SCOTUS Refuses to hear OOIDA Suit Against ELD Mandate


SCOTUS Refuses to hear OOIDA Suit Against ELD Mandate

The Owner-Operator Independent Drivers Association (OOIDA) lawsuit against the Electronic Logging Device mandate, which goes into effect Dec. 18, came to an abrupt halt today when the U.S. Supreme Court refused to hear the case.

OOIDA originally brought a lawsuit against the U.S. Department of Transportation and the Federal Motor Carrier Safety Administration in March 2016, saying the ELD mandate was overreaching and violated truckers’ Constitutional protections against warrantless searches and seizures. The suit also said the rule did not meet Congressional stipulations set for the ELD mandate.

The case was taken up in September 2016 by a three-judge panel on the 7th Circuit Court of Appeals in Chicago. In October, the court ruled against OOIDA, dismissing all of OOIDA’s arguments against the mandate.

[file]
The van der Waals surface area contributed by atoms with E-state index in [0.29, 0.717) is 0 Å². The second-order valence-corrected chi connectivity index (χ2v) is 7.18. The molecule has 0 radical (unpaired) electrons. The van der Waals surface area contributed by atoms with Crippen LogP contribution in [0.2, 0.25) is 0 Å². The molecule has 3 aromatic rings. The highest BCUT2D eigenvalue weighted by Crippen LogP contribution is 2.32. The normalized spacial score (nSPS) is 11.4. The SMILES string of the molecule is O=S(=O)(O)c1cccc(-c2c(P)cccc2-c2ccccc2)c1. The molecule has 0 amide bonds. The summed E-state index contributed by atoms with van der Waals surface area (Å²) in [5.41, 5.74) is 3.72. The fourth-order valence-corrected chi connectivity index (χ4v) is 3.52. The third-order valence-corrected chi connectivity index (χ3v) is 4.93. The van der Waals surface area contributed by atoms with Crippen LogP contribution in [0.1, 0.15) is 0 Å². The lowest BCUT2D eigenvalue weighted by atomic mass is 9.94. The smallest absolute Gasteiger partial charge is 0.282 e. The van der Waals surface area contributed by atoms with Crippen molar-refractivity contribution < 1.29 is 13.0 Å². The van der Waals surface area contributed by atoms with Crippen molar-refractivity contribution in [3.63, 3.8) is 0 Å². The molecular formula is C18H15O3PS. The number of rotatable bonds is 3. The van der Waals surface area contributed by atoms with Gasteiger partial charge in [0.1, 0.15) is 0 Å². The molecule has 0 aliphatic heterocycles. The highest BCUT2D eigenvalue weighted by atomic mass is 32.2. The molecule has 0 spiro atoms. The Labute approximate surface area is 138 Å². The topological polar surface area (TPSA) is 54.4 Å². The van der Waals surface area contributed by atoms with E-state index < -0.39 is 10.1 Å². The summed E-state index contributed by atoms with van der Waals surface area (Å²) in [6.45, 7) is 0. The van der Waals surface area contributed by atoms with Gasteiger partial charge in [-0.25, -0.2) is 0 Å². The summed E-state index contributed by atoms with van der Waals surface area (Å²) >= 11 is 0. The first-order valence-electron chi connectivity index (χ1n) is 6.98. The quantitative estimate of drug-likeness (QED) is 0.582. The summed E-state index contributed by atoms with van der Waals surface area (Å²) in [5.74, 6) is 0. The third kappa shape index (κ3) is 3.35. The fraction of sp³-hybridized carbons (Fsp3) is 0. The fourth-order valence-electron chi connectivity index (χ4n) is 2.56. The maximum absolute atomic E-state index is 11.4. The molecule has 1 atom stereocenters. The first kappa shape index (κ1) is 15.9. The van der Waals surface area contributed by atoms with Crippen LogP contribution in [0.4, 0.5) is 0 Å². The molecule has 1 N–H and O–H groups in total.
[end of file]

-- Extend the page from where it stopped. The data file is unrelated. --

OOIDA appealed the case to the 7th Circuit, asking the court to re-hear the case en blanc, meaning OOIDA requested the appeal be heard by all 13 judges on the court to determine whether the case can be re-heard. The court denied the appeal and OOIDA then appealed to the U.S. Supreme Court in April.

OOIDA’s writ of certiorari, asking the Supreme Court to take up the case, was examined by justices on June 8 and the decision to refuse hearing the case was handed down June 12, ending OOIDA’s court challenge.

With the denial to hear the appeal, the ELD mandate is scheduled to take effect Dec. 18.